Difference between revisions of "2017 AIME I Problems/Problem 7"
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+ | ==Solution 5== | ||
+ | Let's visualize the problem as this: | ||
+ | <math>6</math> boys: (Let's call them Aiden, Brian, Clayton, Daniel, Eddie, Frankie) | ||
+ | <math>6</math> girls: (Let's call them Una, Vanessa, Wendy, Xawa, Yota, Zuzu) | ||
+ | <math>6</math> animals/pets: (Let's call them Woof, Meow, Bark, Wolf2, Meow2, Bark2) | ||
+ | Now, we need to choose <math>a</math> boys, <math>b</math> girls, and <math>a+b</math> animals to be qualified to go to the upcoming prom. | ||
+ | Note that choosing <math>a+b</math> animals out of the <math>6</math> total animals to go to the prom is equivalent to choosing <math>6-a-b</math> animals out of the <math>6</math> total animals to NOT go to the prom. | ||
+ | Thus, we can rewrite the sum as <math>\binom{6}{a} \binom{6}{b} \binom{6}{c}</math> over all <math>a,b,c</math> such that <math>a+b+c=6</math>. | ||
+ | (For instance, if <math>a = b = 1</math> and <math>6 - a - b = c = 4</math>, we have <math>\dbinom{6}{1}\dbinom{6}{1}\dbinom{6}{4}</math> ways, in which one of the possible ways is the set being <math>\{\text{Eddie}, \text{Zuzu}, \text{Woof}, \text{Bark}, \text{Bark2}, \text{Meow2} \}</math>. ) | ||
+ | It is easy to see that the aforementioned sum is simply the number of ways to choose <math>6</math> total entities from <math>18</math> total entities, or <math>\dbinom{18}{6} = 18564</math>, in which the last three digits are <math>\boxed{564}</math>. | ||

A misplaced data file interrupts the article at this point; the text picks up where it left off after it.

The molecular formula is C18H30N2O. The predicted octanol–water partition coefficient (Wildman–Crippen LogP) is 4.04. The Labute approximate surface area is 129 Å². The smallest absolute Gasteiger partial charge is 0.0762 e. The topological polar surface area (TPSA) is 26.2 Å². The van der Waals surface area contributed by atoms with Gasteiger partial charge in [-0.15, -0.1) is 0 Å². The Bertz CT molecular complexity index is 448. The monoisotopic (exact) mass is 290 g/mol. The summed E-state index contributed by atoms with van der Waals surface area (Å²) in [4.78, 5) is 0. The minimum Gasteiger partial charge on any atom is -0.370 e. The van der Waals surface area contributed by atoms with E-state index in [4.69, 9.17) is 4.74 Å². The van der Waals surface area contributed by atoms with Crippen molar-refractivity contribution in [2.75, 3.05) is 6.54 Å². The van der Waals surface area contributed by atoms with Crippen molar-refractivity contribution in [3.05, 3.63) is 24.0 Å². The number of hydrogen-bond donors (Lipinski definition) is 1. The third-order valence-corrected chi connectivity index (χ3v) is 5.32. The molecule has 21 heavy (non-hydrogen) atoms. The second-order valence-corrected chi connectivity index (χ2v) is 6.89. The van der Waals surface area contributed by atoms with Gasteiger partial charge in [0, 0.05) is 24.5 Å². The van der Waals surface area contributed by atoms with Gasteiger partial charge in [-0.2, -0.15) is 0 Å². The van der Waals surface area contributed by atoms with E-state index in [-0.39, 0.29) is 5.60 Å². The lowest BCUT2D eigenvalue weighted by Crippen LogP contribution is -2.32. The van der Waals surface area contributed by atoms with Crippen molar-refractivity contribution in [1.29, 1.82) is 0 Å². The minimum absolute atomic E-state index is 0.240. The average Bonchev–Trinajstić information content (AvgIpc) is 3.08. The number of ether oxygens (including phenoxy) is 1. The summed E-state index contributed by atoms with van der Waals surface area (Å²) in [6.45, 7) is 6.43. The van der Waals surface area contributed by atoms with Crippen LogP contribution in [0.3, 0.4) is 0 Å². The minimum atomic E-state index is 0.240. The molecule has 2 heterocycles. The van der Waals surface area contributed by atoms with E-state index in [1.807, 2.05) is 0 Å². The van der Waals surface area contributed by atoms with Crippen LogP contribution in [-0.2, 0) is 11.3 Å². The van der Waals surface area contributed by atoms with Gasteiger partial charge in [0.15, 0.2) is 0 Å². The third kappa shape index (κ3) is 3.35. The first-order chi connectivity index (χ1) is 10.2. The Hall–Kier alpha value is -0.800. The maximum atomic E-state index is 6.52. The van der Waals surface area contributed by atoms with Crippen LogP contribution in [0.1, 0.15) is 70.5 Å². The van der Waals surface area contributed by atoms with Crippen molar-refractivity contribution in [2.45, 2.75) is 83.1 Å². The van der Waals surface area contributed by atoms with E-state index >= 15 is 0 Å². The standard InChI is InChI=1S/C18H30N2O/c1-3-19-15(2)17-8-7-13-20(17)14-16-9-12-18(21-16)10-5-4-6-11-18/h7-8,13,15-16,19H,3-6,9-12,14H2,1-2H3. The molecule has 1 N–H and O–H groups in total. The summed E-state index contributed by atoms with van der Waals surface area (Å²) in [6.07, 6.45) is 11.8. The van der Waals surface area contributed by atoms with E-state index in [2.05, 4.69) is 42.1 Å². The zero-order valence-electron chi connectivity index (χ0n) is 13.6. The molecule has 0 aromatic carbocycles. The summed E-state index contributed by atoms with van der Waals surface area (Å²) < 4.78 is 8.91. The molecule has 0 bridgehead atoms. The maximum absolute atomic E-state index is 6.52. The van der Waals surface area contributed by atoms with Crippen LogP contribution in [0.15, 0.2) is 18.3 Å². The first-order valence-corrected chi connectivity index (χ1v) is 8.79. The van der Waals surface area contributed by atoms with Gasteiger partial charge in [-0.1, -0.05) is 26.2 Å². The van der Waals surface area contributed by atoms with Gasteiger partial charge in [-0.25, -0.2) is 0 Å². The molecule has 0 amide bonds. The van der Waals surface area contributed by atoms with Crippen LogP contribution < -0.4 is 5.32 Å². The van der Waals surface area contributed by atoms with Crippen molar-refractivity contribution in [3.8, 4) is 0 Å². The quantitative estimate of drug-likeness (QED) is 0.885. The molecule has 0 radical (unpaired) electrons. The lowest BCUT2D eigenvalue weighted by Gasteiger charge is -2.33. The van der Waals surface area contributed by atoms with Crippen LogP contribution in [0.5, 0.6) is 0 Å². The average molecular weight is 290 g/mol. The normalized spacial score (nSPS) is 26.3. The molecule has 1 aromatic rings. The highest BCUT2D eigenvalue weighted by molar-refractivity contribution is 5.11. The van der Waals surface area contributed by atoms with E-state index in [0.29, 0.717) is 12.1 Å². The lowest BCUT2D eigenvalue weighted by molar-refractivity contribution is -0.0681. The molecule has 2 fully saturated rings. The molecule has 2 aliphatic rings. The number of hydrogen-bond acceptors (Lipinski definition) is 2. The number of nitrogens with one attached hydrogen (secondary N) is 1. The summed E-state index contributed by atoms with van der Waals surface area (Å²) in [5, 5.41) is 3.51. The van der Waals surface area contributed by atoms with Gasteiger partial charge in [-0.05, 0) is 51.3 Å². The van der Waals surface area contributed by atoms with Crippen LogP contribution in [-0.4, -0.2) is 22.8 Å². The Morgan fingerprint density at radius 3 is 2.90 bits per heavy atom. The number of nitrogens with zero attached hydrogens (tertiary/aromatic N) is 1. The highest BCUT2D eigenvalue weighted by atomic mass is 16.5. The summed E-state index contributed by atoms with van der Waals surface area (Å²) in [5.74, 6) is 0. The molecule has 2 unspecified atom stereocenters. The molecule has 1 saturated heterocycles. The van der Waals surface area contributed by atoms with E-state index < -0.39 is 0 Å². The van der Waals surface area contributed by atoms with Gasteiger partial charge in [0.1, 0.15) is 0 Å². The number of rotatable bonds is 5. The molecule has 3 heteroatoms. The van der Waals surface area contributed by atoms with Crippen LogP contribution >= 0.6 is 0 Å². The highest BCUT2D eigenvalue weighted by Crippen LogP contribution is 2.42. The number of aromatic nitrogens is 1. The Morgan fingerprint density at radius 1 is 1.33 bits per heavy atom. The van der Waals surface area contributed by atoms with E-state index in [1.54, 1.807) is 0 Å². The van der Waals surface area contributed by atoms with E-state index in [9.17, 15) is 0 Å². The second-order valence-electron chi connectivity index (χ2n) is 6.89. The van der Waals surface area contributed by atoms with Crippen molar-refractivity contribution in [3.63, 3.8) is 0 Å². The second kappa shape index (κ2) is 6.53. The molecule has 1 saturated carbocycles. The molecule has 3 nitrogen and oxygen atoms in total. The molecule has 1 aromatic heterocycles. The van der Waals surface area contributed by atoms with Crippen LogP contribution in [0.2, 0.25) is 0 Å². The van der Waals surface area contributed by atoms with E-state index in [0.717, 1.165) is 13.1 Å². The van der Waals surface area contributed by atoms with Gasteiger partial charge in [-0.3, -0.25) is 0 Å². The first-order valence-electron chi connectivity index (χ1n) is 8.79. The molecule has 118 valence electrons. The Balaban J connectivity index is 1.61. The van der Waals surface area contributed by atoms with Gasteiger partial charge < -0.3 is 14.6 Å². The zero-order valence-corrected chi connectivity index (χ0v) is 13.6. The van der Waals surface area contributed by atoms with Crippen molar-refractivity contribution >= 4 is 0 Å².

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==See Also== | ==See Also== | ||
{{AIME box|year=2017|n=I|num-b=6|num-a=8}} | {{AIME box|year=2017|n=I|num-b=6|num-a=8}} | ||
{{MAA Notice}} | {{MAA Notice}} |
Revision as of 12:37, 28 October 2019
Contents
Problem 7
For nonnegative integers and with , let . Let denote the sum of all , where and are nonnegative integers with . Find the remainder when is divided by .
Solution 1
Let , and note that . The problem thus asks for the sum over all such that . Consider an array of 18 dots, with 3 columns of 6 dots each. The desired expression counts the total number of ways to select 6 dots by considering each column separately. However, this must be equal to . Therefore, the answer is .
-rocketscience
Solution 2
Treating as , this problem asks for But can be computed through the following combinatorial argument. Choosing elements from a set of size is the same as splitting the set into two sets of size and choosing elements from one, from the other where . The number of ways to perform such a procedure is simply . Therefore, the requested sum is As such, our answer is .
- Awsomness2000
Solution 3 (Major Bash)
Case 1: .
Subcase 1: Subcase 2: Subcase 3:
Case 2:
By just switching and in all of the above cases, we will get all of the cases such that is true. Therefore, this case is also
Case 3:
Solution 4
We begin as in solution 1 to rewrite the sum as over all such that . Consider the polynomial . We can see the sum we wish to compute is just the coefficient of the term. However . Therefore, the coefficient of the term is just so the answer is .
- mathymath
Solution 5
Let's visualize the problem as this: boys: (Let's call them Aiden, Brian, Clayton, Daniel, Eddie, Frankie) girls: (Let's call them Una, Vanessa, Wendy, Xawa, Yota, Zuzu) animals/pets: (Let's call them Woof, Meow, Bark, Wolf2, Meow2, Bark2) Now, we need to choose boys, girls, and animals to be qualified to go to the upcoming prom. Note that choosing animals out of the total animals to go to the prom is equivalent to choosing animals out of the total animals to NOT go to the prom. Thus, we can rewrite the sum as over all such that . (For instance, if and , we have ways, in which one of the possible ways is the set being . ) It is easy to see that the aforementioned sum is simply the number of ways to choose total entities from total entities, or , in which the last three digits are .
See Also
2017 AIME I (Problems • Answer Key • Resources) | ||
Preceded by Problem 6 |
Followed by Problem 8 | |
1 • 2 • 3 • 4 • 5 • 6 • 7 • 8 • 9 • 10 • 11 • 12 • 13 • 14 • 15 | ||
All AIME Problems and Solutions |
The problems on this page are copyrighted by the Mathematical Association of America's American Mathematics Competitions.